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Data Breaches Fuel Financial Fraud

With billions of identifiers up for grabs, good cybersecurity is a must

menacing guy hiding his identity pushed a shopping cart full of stolen identities

John Ritter

En español

If there were an electricity that powers the fraud industry, it would be information. Without names, email addresses, Social Security numbers, passwords, credit card info or other personal data, a scammer cannot reach you or pretend to be you. 

And so a massive illegal, international underground economy has emerged to serve the needs of scammers. The wares? More than 15 billion pieces of stolen personal data, say law enforcement and cybersecurity experts with the firm Digital Shadows. Which sounds like a lot of data, but it isn’t. The average person logs in to nearly 200 sites that require passwords or other information, Digital Shadows estimates. Sitting in your computer are endless amounts of personal data that may be useful to a scammer. And so another illegal industry is constantly at work: data stealing. There were a record 1,862 publicly reported breaches of large-organization customer databases last year, according to the Identity Theft Resource Center. Most of that data ends up in this dark web marketplace, being bought and sold.

If this info marketplace were an actual mall, the people you’d find there primarily would be hackers who steal the information and sell it in bulk, malicious code writers who help those hackers gain access to your computer by infecting it with malware, and vendors who buy the stolen data, repackage it and sell it to the “end users”—the people actually trying to ensnare you in a scam.

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How much is your personal identifiable information (PII) worth to scam artists? While many people think a nine-digit Social Security number is their most valuable identifier, “it’s actually worth about $2,” says James E. Lee, chief operating officer of the nonprofit Identity Theft Resource Center in San Diego.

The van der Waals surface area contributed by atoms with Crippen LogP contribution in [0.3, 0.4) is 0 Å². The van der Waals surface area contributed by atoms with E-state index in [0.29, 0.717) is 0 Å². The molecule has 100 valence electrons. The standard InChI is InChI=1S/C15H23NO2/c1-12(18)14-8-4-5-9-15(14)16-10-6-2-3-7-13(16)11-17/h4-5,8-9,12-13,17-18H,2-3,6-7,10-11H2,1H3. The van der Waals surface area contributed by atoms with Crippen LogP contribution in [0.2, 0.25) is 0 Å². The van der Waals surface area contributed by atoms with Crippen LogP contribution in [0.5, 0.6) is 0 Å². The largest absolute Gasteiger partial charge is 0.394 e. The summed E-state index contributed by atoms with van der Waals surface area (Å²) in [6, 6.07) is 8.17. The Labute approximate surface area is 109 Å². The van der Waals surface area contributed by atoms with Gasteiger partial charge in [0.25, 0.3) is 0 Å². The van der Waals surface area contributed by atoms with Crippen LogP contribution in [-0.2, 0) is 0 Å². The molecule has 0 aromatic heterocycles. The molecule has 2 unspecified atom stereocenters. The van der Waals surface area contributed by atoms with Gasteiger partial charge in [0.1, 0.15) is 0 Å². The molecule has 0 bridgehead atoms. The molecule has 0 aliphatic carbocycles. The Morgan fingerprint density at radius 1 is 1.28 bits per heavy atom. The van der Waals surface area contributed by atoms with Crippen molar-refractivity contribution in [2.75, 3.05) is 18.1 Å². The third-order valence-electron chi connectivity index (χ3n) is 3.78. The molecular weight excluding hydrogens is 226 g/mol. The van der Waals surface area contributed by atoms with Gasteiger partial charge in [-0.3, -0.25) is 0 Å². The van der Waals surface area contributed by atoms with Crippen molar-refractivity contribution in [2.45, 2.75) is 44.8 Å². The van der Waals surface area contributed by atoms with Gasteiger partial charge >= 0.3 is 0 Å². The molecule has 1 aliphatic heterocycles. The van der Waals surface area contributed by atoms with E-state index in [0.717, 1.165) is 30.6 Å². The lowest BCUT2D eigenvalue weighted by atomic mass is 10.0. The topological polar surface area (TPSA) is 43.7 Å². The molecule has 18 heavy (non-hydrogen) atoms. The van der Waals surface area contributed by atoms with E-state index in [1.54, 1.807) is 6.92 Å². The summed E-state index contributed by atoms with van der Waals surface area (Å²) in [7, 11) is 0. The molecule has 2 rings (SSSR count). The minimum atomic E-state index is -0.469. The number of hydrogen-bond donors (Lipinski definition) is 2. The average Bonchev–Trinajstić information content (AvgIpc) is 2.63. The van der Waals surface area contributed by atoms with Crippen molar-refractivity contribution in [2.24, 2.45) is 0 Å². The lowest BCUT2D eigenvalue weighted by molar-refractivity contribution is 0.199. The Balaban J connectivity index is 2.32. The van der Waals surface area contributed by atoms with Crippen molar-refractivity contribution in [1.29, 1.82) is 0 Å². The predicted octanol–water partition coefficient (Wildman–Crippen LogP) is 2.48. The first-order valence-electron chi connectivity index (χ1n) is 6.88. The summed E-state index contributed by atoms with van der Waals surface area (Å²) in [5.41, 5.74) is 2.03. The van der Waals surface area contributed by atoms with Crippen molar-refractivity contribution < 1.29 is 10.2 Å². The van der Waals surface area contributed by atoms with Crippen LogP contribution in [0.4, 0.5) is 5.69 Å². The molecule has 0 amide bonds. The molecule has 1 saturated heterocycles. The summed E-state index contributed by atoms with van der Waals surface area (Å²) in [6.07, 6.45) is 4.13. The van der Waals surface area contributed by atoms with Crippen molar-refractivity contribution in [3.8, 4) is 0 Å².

If a Social Security number comes with a name and date of birth, it’s $4 or $5, or about “the cost of a caramel macchiato,” says Brian Krebs, a cybersecurity expert who runs the website KrebsOnSecurity.com.

A person’s credit card information is worth more, about $25 to $35, Lee says. A hacked Facebook account can bring $65, and a selfie photo with a U.S. driver’s license, $100.

Who’s buying this information?

“There are hundreds of thousands of serious ‘threat actors’ throughout the world,” says Robert Villanueva, a retired U.S. Secret Service supervisor who’s now executive vice president of Q6 Cyber in Hollywood, Florida.

This personal data is sold in digital “shops” on the dark web as well as in more exclusive online “forums” accessible to more sophisticated cybercriminals, Villanueva adds.

Malware, or malicious software, is critical to their crimes, because if a computer is compromised with what’s called a keylogger, every letter a person types is revealed to the bad guys, who can grab banking and email credentials and take over these accounts.

Your smartphone is also targeted. “Threat actors are really going after people’s phone numbers to hijack their digital lives, because that’s the weakest link,” Krebs says.

How to stay safe

  • Set up your digital accounts to require multifactor authentication.

  • Freeze your credit at the three major credit bureaus. Do the same for your dependents’ credit. That helps prevent a scammer with your info from making any major transaction in your name or the name of a dependent.

  •  Do not save credit card numbers online with merchants or service providers.

  • Activate biometric locks (facial recognition or fingerprints) on your mobile device to safeguard data if the device is lost or stolen.

  • Use antivirus software and perform recommended cybersecurity updates on your devices.
  • Because your phone number increasingly is being used to identify you, remove it from as many online accounts as possible. You may need to use your number to open some accounts, but go back and remove it later.

Katherine Skiba covers scams and fraud for AARP. Previously she was a reporter with the Chicago Tribune, U.S. News & World Report, and the Milwaukee Journal Sentinel. She was a recipient of Harvard University's Nieman Fellowship and is the author of the book, Sister in the Band of Brothers: Embedded with the 101st Airborne in Iraq.

AARP’s Fraud Watch Network can help you spot and avoid scams. Sign up for free Watchdog Alerts, review our scam-tracking map, or call our toll-free fraud helpline at 877-908-3360 if you or a loved one suspect you’ve been a victim.